cmaritz

The 'IT Service Manager' is required to become more and more of a 'superman' since they need to: - be in the middle of the battle between strategic vs. day-to-day requirements; i.e. we need to change it to survive in future vs. we need to keep it running to survive today, and - represent the IT service department / organisation to the greater business that it serves; i.e. understanding the business requirements and then negotiating with the business about how IT can meet those requirements within acceptable cost/quality/time Summary: Genuine flack from every side for the IT Service manager. Requirements for the job are, must know business, must know IT, and must have double-thick later of rhinoceros skin. :-)

Tiger_Cane
Tiger_Cane

I have to agree that the Organization Change Management is the toughest part of implementing good Service Management and it starts and ends with communication but it also has to include the attitides (a lot of this), behavior, and culture. In order to overcome the ABC's you have to train the folks in the processes, involve them in the development of the porcess, incentivize correctly, then retrain, retrain, and retrain folks that the new processes are the way of the future and if that isn't or can't or won't be someone's way then they should be given the freedom to find thier way. I am very much encouraged that the priSM credential has been created to help foster improvement and credentialling of Service Managemetn professionals (see http://theprisminstitute.org/Global_priSM_I/Global_priSM_Institute.html). Hopefully it will continue to foster continual improvement in the education of Service Management professionals.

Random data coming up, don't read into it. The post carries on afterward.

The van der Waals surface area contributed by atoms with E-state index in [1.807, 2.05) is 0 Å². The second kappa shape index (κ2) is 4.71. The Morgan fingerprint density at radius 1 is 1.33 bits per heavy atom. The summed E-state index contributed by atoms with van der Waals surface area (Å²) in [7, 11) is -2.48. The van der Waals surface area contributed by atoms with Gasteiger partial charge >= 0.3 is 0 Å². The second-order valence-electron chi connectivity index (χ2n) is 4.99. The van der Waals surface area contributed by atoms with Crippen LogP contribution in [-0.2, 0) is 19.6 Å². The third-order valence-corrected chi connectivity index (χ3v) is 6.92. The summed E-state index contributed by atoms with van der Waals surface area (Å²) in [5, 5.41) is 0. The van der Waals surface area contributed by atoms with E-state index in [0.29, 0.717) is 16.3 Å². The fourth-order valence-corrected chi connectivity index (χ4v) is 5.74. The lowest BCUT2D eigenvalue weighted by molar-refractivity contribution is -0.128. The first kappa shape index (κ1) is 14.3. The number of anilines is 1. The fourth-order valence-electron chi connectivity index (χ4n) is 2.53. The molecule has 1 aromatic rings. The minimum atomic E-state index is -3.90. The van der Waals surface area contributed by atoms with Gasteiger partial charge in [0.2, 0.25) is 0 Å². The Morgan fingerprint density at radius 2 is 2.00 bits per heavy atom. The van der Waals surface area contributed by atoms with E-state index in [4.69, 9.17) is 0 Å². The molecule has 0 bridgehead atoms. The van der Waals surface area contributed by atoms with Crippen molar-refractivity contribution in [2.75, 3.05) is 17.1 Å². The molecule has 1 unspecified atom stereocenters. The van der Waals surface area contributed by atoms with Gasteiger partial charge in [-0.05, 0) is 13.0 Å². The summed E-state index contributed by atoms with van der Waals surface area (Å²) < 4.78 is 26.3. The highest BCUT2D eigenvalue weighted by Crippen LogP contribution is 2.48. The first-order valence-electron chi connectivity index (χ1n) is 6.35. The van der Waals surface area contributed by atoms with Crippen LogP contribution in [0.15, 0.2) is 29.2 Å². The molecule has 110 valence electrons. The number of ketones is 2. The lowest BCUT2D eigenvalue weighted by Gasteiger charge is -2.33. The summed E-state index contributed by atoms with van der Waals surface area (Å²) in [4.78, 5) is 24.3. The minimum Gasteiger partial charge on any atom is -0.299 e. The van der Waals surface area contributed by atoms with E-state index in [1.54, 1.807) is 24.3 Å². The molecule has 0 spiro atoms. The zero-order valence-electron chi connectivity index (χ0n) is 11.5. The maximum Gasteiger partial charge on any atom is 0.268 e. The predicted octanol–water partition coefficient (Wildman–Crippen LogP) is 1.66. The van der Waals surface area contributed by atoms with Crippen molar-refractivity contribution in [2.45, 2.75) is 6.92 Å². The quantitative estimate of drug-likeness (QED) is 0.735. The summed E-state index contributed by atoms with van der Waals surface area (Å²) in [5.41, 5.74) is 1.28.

Gisabun
Gisabun

The last few places I worked at [2 were contracts] didn't really use the latest technologies. So job hunting, I am lacking skills in those areas. Skills such as VMware ESX or SharePoint or System Center tools can't really be self taught and most recruiters don't care for self-taught recruits.

Professor8
Professor8